PORTLAND, Ore — Let's face it: this virus isn't going anywhere. In fact, cases are only continuing to surge.
Many Portland restaurant owners are fearful Multnomah County will have to roll back Phase 1 and close in-person dining. If that's the case, Portland's restaurant scene may not look the same again.
As COVID-19 cases surge in the state, restaurant owners fear the worst for their business. They worry what another shutdown could do to business and the industry as a whole.
Restaurant and bar owners try to navigate take-out, dine in, or both in our new normal, while many have chosen to stay closed for a number of reasons.
"A lot of restaurants were barely surviving and this has been a blow that a lot of people will not be able to sustain," Renata and Figlia owner and executive chef Sandra Arnerich said, "It's too devastating, it really is too devastating."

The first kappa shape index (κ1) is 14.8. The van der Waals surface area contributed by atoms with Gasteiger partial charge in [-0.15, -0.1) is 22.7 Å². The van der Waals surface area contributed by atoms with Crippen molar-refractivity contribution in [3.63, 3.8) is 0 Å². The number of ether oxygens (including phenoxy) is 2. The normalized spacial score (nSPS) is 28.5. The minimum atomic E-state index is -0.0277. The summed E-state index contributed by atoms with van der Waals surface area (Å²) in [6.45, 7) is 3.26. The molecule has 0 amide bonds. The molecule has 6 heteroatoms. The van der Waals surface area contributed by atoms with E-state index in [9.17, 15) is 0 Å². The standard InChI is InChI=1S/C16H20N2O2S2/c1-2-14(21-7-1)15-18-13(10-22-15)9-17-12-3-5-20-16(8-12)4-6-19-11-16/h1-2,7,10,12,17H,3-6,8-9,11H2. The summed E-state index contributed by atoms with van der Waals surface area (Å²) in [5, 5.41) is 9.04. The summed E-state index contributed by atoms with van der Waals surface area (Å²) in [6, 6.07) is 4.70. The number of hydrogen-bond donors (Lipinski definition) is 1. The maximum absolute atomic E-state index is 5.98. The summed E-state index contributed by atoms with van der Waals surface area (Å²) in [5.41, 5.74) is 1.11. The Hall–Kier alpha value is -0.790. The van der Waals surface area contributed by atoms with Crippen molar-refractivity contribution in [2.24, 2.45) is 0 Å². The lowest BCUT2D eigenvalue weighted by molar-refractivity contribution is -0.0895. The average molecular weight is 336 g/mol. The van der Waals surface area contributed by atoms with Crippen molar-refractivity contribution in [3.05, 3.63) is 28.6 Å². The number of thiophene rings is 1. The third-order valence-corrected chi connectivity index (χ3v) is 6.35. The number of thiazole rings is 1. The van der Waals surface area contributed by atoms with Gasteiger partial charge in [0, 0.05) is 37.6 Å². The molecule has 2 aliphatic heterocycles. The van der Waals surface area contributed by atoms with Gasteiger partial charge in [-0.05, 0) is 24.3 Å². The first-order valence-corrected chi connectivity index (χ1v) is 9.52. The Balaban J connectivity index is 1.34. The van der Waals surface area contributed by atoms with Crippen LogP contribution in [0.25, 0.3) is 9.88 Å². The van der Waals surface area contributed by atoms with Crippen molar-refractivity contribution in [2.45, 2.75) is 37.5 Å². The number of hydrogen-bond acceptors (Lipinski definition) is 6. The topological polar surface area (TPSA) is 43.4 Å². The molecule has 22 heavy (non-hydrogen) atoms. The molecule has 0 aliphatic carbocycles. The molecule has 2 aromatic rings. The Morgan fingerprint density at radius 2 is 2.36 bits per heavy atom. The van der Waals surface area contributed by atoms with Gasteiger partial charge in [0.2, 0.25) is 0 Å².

Arnerich has spent her whole life dedicated to the industry. In the Central Eastside district, the experienced chef uses food to bring joy to people's lives at her wood-fired Italian restaurant, Renata.
"Especially when times are this hard people need to find comfort and I think that food brings comfort to people," Arnerich said.
She chose to fire up the oven and reopen Renata for limited dine-in service out on their patio.
But what happens come cooler months, when they can't seat people outside and COVID-19 cases keep climbing?
"I don’t how comfortable I personally am working in an enclosed room with the heater going and people in it and a 400 degree oven going and everybody wearing masks," Arnerich said. "It’s a whole new reality that I really can’t know what it's going to look like come October."
Say, worst case scenario, state leaders decide to shut Multnomah County down again - then what?
"I'm sure we will adjust in some way or maybe we'll just take a break," she said. "The key thing here is resiliency and just to be really, really creative."
It's a potential reality a number of restaurant owners, including Jinx Restaurant & Bar owner Courtney Hulbert, have to plan for. She just opened Jinx a little more than two years ago and over the past five months, during the pandemic, she has felt as though she's back at the beginning.